Israel's Unit 8200, known in Hebrew as Yehida Shmoneh-Matayim, is one of the country's most prestigious military intelligence units. Many who serve in it go on to high-flying jobs after their military service, although not much is known publically about its activities. Equivalent to Britain's GCHQ or American's NSA, it intercepts electronic communications including email, phone calls and social media, in addition to targeting military and diplomatic traffic and engaging in Israel's international "cyber-war" strategies. Its activities, by their nature secret, do not usually make the headlines.
All that changed this week, when 43 veterans of the unit – many of whom are still active reservists – signed a public letter saying that they will no longer spy on Palestinians living under occupation. With signatories including officers, former instructors and other senior officials, the letter condemns the widespread surveillance of innocent residents, and alleges that this "all-encompassing" intelligence is used for "political persecution" and to create divisions in Palestinian society. It also criticised the role of this intelligence in setting up airstrikes. "We refuse to take part in actions against Palestinians and refuse to continue serving as a tool for deepening military rule in the occupied [Palestinian] territories," quoted Yedioth Ahranoth, Israel's most widely read newspaper. The names of the signatories were not made public, in accordance with their non-disclosure agreement with Unit 8200, which also works in Iran and other countries.
The letter has been dismissed by the military as a publicity stunt by a small minority. "It's a big outfit, so naturally a few of its veterans may gravitate to the far-left, as well as to the far-right," said Amos Yadlin, a former chief of military intelligence. However, the letter has shone a light on generally clandestine practices, and opened up a debate about intelligence gathering that mirrors the American debate about the NSA prompted by the Edward Snowden leaks.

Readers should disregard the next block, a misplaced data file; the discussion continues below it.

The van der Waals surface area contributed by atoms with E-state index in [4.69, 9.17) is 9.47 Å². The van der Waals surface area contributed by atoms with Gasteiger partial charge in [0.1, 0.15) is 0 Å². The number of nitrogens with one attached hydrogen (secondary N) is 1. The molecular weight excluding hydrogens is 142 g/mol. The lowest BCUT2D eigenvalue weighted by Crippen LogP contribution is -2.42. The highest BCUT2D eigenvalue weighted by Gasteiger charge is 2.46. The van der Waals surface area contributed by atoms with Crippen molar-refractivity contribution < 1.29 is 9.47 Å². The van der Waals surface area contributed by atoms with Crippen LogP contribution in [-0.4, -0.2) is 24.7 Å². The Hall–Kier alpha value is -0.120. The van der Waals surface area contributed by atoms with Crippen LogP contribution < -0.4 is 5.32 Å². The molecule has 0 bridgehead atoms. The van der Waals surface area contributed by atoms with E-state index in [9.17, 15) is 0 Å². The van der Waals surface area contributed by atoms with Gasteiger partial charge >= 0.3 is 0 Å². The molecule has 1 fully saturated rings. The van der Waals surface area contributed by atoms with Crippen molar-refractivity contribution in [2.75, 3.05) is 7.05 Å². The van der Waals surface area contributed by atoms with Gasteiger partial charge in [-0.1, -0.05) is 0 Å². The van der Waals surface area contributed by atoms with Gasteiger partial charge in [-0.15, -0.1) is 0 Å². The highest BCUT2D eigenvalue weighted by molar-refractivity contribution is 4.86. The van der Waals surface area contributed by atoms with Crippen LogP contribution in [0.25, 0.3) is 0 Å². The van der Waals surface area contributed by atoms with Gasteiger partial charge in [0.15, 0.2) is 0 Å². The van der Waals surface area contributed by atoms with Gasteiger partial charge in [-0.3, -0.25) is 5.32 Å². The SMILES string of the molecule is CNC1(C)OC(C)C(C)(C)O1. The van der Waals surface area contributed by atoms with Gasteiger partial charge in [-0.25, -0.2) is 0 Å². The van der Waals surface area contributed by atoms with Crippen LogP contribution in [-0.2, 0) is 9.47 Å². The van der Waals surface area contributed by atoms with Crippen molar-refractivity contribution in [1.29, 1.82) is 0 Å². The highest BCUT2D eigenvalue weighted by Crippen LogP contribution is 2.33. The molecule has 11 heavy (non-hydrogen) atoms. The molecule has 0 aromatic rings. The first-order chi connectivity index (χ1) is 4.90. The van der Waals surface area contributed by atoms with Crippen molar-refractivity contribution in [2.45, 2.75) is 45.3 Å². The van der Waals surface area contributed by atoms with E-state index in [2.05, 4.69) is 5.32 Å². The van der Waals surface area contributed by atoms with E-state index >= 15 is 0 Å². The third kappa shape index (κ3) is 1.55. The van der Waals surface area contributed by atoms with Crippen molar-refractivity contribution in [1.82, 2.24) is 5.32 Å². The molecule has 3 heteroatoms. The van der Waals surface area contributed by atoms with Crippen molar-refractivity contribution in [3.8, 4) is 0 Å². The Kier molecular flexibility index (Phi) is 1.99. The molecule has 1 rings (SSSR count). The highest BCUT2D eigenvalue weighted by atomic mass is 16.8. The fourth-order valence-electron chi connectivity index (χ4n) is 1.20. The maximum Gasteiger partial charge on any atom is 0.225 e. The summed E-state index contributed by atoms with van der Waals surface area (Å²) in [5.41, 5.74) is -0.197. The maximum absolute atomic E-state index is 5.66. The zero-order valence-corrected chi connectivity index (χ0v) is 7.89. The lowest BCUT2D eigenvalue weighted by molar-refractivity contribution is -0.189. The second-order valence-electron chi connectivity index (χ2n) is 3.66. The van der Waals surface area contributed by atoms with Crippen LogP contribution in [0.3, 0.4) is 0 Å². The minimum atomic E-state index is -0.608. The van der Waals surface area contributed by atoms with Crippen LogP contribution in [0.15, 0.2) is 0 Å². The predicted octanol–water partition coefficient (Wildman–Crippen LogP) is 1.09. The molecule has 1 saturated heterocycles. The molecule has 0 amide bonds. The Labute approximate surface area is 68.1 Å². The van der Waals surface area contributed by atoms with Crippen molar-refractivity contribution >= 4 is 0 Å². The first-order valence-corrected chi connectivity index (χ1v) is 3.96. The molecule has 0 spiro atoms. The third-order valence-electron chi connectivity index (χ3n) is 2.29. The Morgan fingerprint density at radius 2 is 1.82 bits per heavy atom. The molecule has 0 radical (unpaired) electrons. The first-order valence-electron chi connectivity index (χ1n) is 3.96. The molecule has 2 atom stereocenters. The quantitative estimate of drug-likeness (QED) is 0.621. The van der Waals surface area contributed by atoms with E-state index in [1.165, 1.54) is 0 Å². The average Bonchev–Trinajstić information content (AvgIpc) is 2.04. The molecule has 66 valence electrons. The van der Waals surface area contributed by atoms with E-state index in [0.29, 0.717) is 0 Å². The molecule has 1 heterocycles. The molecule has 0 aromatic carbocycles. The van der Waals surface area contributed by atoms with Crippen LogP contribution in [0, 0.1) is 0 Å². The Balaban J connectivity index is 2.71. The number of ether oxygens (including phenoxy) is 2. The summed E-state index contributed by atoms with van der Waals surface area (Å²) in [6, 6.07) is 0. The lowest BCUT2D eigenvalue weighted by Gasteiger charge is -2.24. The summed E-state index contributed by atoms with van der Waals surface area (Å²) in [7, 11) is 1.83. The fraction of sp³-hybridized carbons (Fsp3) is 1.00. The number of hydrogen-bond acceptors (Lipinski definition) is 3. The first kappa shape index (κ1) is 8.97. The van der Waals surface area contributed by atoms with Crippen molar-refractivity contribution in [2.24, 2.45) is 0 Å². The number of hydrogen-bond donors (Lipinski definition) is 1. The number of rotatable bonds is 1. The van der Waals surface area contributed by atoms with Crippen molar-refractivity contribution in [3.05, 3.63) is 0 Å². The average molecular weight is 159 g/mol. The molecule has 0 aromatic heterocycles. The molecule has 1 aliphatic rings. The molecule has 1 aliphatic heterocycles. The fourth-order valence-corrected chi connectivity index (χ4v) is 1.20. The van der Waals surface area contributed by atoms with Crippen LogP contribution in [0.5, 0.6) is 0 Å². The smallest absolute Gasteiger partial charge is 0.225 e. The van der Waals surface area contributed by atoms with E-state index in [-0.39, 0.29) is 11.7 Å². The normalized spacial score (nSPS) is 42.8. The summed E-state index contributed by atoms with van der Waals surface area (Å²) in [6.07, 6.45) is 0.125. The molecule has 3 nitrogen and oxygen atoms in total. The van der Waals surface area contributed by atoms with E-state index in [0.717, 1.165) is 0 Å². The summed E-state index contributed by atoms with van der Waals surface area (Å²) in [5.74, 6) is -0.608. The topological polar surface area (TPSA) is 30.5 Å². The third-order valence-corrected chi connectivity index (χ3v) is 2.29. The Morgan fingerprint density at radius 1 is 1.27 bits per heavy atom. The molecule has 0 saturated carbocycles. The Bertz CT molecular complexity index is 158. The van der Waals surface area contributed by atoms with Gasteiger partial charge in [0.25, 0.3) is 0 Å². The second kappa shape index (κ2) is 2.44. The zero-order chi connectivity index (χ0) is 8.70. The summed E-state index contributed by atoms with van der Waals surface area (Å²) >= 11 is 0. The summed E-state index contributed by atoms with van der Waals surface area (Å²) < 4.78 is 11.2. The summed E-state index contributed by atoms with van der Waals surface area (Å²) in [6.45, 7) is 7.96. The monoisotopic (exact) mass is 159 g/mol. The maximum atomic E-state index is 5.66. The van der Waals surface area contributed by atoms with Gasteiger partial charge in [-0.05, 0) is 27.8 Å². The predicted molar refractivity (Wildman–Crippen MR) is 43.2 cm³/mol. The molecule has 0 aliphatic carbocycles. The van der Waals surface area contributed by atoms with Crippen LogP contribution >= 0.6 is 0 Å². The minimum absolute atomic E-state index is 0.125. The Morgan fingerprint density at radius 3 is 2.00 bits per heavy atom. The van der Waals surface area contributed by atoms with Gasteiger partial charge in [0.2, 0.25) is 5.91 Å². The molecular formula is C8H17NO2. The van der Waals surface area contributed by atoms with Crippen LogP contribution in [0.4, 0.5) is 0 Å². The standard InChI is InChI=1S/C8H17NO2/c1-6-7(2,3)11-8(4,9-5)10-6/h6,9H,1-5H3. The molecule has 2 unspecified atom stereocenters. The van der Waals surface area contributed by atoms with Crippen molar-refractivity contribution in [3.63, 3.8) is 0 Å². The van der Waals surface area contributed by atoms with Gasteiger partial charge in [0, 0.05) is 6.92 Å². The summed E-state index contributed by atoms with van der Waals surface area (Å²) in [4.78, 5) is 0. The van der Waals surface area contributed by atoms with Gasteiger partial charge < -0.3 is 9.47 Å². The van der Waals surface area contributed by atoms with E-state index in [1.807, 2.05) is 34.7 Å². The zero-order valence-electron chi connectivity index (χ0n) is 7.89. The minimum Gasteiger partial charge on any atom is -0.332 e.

A key complaint is that soldiers in the unit felt that the demands on them were more akin to the intelligence services of oppressive regimes than to those of a democracy. While they said that they were proud of some the work that they had done – that which genuinely enhanced Israel's security – it frequently went too far. "The Palestinian population under military rule is completely exposed to espionage and surveillance by Israeli intelligence," said the letter. "It is used for political persecution and to create divisions within Palestinian society by recruiting collaborators and driving parts of Palestinian society against itself. In many cases, intelligence prevents defendants from receiving a fair trial in military courts, as the evidence against them is not revealed." It alleged that a significant proportion of those targeted are unconnected to military activity. The letter also said that personnel were instructed to keep any damaging details of Palestinians' lives they found – including information on sexual preferences, infidelities, financial problems and family illnesses – so that it could be used to "extort/blackmail the person and turn them into a collaborator". It goes on to allege that some intelligence was not gathered to serve the state, but in pursuit of the "agendas" of individual Israeli politicians.
Since peace talks collapsed in 2000, Israel has seen other letters from conscientious objectors, or "refuseniks". The last major episode was in 2002, when 27 reserve pilots refused to fly assassination sorties over Gaza after 14 civilians, including children, were killed alongside a Hamas leader in a bombing. In 2012, the Oscar-winning documentary "The Gatekeepers" featured former directors of the Shin Bet internal security agency questioning the sustainability of the occupation. However, the latest letter is still unusual given the level of detail about the intelligence services.
While military leaders have dismissed the letter and cast doubt on the claims contained therein, there is no doubt that it raises serious questions about the state's treatment of civil liberties and human rights in the Palestinian territories. It is worth noting that while Israeli authorities require court authorisation to spy on citizens of Israel, including the 20 per cent Arab minority, they are far freer when it comes to Palestinians under occupation. The signatories to the letter said that they were not prompted to action by the latest war in Gaza, which left more than 2,000 Palestinians (mainly civilians) dead. However, the practices they describe – the mass surveillance and denigration of an entire population – is yet more evidence of collective punishment.
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